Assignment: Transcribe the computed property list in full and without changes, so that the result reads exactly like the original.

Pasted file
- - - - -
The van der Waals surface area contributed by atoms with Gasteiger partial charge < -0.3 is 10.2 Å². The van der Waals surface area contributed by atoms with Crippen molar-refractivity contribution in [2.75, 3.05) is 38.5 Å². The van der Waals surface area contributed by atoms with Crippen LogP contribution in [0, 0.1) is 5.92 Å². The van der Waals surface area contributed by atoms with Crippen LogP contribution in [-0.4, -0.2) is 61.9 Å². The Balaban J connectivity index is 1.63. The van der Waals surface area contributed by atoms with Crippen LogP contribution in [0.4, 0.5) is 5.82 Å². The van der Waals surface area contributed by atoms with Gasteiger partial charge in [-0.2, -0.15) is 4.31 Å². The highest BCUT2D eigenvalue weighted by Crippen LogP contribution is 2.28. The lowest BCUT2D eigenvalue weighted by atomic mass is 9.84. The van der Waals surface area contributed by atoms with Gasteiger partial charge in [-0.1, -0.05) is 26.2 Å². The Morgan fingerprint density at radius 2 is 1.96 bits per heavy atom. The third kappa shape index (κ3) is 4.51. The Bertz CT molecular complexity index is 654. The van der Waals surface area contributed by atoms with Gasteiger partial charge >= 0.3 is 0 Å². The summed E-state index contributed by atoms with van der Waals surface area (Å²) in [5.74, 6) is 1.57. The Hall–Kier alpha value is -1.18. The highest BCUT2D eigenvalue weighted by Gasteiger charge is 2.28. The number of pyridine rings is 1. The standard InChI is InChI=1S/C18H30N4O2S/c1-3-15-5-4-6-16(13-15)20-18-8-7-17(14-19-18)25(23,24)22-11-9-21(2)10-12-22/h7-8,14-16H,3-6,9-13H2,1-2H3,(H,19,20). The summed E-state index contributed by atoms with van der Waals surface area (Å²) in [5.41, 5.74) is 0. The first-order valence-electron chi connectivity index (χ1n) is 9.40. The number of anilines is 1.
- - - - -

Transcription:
The van der Waals surface area contributed by atoms with Gasteiger partial charge < -0.3 is 10.2 Å². The van der Waals surface area contributed by atoms with Crippen molar-refractivity contribution in [2.75, 3.05) is 38.5 Å². The van der Waals surface area contributed by atoms with Crippen LogP contribution in [0, 0.1) is 5.92 Å². The van der Waals surface area contributed by atoms with Crippen LogP contribution in [-0.4, -0.2) is 61.9 Å². The Balaban J connectivity index is 1.63. The van der Waals surface area contributed by atoms with Crippen LogP contribution in [0.4, 0.5) is 5.82 Å². The van der Waals surface area contributed by atoms with Gasteiger partial charge in [-0.2, -0.15) is 4.31 Å². The highest BCUT2D eigenvalue weighted by Crippen LogP contribution is 2.28. The lowest BCUT2D eigenvalue weighted by atomic mass is 9.84. The van der Waals surface area contributed by atoms with Gasteiger partial charge in [-0.1, -0.05) is 26.2 Å². The Morgan fingerprint density at radius 2 is 1.96 bits per heavy atom. The third kappa shape index (κ3) is 4.51. The Bertz CT molecular complexity index is 654. The van der Waals surface area contributed by atoms with Gasteiger partial charge >= 0.3 is 0 Å². The summed E-state index contributed by atoms with van der Waals surface area (Å²) in [5.74, 6) is 1.57. The Hall–Kier alpha value is -1.18. The highest BCUT2D eigenvalue weighted by Gasteiger charge is 2.28. The number of pyridine rings is 1. The standard InChI is InChI=1S/C18H30N4O2S/c1-3-15-5-4-6-16(13-15)20-18-8-7-17(14-19-18)25(23,24)22-11-9-21(2)10-12-22/h7-8,14-16H,3-6,9-13H2,1-2H3,(H,19,20). The summed E-state index contributed by atoms with van der Waals surface area (Å²) in [5.41, 5.74) is 0. The first-order valence-electron chi connectivity index (χ1n) is 9.40. The number of anilines is 1.